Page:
As many of you know, I’m the leader of a fabulous five-person critique group called Courtyard Critiques (including Peta and Livia). Many writers are reticent to join a writing group, but for me the experience has been wonderful. Maybe someday I’ll do a “pros and cons” post, but for now I thought I’d do a series on how to start one up in the first place.
Step #1: Planning
When I was starting up our group (or rather when we were starting our group since I started it with another writer who has since moved away), we weren’t exactly sure how it would work. We thought we would just figure out letter “a” below, and then play it by ear from there with people who were interested. This might be fine at first, but actually planning things out ahead of time makes things a lot easier for you when you’re recruiting members. Here’s a list of questions to answer for yourselves before you start:
a) When will you meet?
Morning? Afternoon? Evening? Weekends? Weekdays? Figure out a time that works for you and stick with it. Once you get to know people, you can always talk about changing times later. You don’t want to start negotiating times with people you don’t know who may not even stay in the group for long.
b) How often will you meet?
Once a month? Twice a month? Don’t just think about how long it will take you to get your own submissions ready, but also how long it will take you to read other people’s work. My group meets every other week and occasionally this can be challenging, but it is a good way to stay on task.
c) What type of submissions will you read?
Are you going to read adult novels? Children’s novels? Picture books? Romance? Starting up our group wasn’t my idea, but the idea of the other writer, who envisioned a “children’s-fantasy-writer’s-only” type of group. I had written fantasy, but the novel I wanted to submit to the group was actually historical fiction. In the end we decided to qualify the “fantasy-only” thing to say that one should be “willing to critique” fantasy, which we both felt was important to say since many people don’t like fantasy (especially high fantasy) and don’t think they can be nice about such a manuscript.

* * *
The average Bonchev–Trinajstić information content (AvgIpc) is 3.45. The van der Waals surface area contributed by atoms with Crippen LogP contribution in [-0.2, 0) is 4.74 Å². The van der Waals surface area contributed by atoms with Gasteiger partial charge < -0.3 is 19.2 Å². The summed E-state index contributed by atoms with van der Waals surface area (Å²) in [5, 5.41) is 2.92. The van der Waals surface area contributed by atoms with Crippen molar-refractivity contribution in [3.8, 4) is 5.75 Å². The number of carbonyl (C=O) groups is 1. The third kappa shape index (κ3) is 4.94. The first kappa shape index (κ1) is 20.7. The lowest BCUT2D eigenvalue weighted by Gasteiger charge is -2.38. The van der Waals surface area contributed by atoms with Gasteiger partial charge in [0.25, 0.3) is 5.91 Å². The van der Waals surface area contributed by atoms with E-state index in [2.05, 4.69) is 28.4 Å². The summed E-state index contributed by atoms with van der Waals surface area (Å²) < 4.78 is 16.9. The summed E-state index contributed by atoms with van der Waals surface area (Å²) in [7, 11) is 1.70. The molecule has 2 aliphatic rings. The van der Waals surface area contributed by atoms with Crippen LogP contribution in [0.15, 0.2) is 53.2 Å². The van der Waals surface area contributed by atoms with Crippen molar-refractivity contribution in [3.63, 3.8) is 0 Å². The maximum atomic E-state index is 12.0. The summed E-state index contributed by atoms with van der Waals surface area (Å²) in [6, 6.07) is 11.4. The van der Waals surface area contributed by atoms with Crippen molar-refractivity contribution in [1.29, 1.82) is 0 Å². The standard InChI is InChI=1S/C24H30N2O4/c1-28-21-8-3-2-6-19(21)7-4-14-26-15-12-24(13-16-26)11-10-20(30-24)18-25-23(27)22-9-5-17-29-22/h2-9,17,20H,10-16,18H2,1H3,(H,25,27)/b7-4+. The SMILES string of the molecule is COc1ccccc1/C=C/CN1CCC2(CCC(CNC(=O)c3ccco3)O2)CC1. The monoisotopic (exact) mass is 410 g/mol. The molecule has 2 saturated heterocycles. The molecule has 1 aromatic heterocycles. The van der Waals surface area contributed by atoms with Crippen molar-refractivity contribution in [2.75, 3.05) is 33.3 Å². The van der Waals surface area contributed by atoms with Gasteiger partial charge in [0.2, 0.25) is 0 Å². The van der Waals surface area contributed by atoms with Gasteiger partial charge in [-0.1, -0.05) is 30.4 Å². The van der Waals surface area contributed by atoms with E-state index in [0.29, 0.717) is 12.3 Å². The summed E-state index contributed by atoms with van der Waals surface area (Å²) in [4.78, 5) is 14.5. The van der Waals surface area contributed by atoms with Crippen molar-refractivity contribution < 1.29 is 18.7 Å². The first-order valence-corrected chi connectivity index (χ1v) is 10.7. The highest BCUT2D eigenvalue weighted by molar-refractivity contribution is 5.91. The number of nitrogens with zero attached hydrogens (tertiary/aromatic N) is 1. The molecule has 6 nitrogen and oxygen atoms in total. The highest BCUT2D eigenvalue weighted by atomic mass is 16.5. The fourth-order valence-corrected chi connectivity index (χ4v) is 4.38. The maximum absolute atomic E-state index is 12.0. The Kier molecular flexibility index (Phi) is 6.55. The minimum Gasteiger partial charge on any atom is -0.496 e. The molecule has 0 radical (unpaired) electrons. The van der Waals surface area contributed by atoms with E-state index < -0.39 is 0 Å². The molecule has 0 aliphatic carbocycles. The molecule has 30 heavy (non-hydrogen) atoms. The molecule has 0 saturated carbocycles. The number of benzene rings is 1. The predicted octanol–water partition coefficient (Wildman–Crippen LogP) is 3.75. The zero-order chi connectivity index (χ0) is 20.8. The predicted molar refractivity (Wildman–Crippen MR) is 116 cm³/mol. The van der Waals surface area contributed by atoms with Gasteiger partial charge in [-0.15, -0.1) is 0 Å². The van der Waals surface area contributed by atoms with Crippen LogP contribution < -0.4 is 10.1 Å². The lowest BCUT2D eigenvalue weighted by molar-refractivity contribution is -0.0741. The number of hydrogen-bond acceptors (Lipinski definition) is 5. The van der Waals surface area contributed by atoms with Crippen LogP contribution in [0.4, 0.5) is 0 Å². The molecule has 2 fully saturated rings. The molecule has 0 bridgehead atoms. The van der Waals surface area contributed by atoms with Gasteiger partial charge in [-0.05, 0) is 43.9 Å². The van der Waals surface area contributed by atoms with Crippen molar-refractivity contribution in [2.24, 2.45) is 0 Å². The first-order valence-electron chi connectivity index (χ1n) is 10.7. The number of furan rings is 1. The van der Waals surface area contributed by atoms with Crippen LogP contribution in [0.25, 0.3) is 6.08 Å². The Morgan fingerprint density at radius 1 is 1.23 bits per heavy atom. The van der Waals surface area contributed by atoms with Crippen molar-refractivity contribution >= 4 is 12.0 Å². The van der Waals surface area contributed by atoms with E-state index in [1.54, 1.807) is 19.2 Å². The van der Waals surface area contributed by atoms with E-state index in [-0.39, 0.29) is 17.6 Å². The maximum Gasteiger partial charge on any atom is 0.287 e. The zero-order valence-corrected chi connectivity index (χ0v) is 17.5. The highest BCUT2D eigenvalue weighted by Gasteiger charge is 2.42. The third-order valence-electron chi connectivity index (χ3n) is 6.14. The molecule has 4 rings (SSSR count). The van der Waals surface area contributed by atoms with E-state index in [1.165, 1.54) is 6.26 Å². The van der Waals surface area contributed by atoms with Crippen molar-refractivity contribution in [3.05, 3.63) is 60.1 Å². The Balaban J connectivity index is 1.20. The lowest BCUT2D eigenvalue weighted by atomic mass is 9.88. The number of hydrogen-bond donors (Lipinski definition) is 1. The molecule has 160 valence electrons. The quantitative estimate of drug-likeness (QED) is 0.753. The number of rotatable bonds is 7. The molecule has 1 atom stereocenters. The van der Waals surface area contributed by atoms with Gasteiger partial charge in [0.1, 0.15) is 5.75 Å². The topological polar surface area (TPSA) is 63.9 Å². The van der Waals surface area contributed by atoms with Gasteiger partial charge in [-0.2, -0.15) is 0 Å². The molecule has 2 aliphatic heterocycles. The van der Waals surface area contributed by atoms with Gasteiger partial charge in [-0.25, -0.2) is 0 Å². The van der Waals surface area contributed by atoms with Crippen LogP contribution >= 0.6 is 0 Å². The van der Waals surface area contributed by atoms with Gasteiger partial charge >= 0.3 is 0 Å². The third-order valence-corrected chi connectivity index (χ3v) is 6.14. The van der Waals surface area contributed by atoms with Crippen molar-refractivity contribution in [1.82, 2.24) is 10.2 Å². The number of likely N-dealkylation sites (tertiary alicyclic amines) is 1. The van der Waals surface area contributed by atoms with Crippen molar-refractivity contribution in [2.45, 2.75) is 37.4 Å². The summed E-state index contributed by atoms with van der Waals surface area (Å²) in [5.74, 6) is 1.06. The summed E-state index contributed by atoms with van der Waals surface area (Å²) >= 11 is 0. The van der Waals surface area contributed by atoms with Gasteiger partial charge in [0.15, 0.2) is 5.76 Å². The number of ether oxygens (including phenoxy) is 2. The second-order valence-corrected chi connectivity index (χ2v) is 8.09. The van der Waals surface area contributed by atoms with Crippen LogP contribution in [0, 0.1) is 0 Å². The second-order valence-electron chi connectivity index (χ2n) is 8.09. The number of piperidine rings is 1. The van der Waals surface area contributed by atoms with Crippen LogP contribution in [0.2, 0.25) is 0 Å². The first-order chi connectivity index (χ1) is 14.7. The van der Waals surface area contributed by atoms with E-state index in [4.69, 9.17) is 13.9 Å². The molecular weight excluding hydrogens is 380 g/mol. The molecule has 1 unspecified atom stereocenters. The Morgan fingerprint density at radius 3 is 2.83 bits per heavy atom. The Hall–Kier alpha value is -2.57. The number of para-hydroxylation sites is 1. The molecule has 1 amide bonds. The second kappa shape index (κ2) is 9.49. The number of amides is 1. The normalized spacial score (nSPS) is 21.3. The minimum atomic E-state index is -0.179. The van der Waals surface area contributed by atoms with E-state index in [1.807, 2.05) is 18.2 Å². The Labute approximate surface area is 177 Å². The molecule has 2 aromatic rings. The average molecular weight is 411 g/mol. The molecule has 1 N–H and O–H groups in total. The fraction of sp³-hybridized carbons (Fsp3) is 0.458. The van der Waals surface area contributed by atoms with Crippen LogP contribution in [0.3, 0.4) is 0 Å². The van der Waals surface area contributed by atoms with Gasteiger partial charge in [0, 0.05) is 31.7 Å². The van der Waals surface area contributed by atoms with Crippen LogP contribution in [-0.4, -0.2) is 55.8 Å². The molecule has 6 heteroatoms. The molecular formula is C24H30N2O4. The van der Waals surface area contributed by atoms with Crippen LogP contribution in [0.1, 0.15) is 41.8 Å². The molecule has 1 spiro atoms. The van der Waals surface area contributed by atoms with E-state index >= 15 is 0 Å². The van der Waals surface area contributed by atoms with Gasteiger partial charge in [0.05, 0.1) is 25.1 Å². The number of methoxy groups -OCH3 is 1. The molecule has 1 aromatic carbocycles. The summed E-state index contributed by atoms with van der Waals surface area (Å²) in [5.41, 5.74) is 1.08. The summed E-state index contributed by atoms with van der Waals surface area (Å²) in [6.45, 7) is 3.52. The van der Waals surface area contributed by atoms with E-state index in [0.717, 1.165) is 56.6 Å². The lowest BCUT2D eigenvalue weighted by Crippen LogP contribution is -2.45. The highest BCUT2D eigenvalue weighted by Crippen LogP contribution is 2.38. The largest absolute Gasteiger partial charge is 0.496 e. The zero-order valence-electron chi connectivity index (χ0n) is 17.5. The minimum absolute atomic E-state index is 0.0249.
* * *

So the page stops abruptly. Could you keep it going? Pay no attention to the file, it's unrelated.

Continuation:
d) How many members will be in the group?
This is a very important question. Will you have a small critique group or a large one? This will effect the dynamics of the group greatly (and at what point you’ll have to turn people away). The size of the group also directly effects the next question…
e) How will your group work?
Will you take turns submitting your work ahead of time and discuss it during the meeting? Or will you each bring a small sample and read it out loud during the meeting? How long will submissions be and how many people get to submit at a time? There are many ways of organizing it, but have an idea how you want meetings to run before you get to the first meeting. That way there are no misunderstandings.
Next time: Finding and Selecting Members
Image Credit: Curt Carnemark / World Bank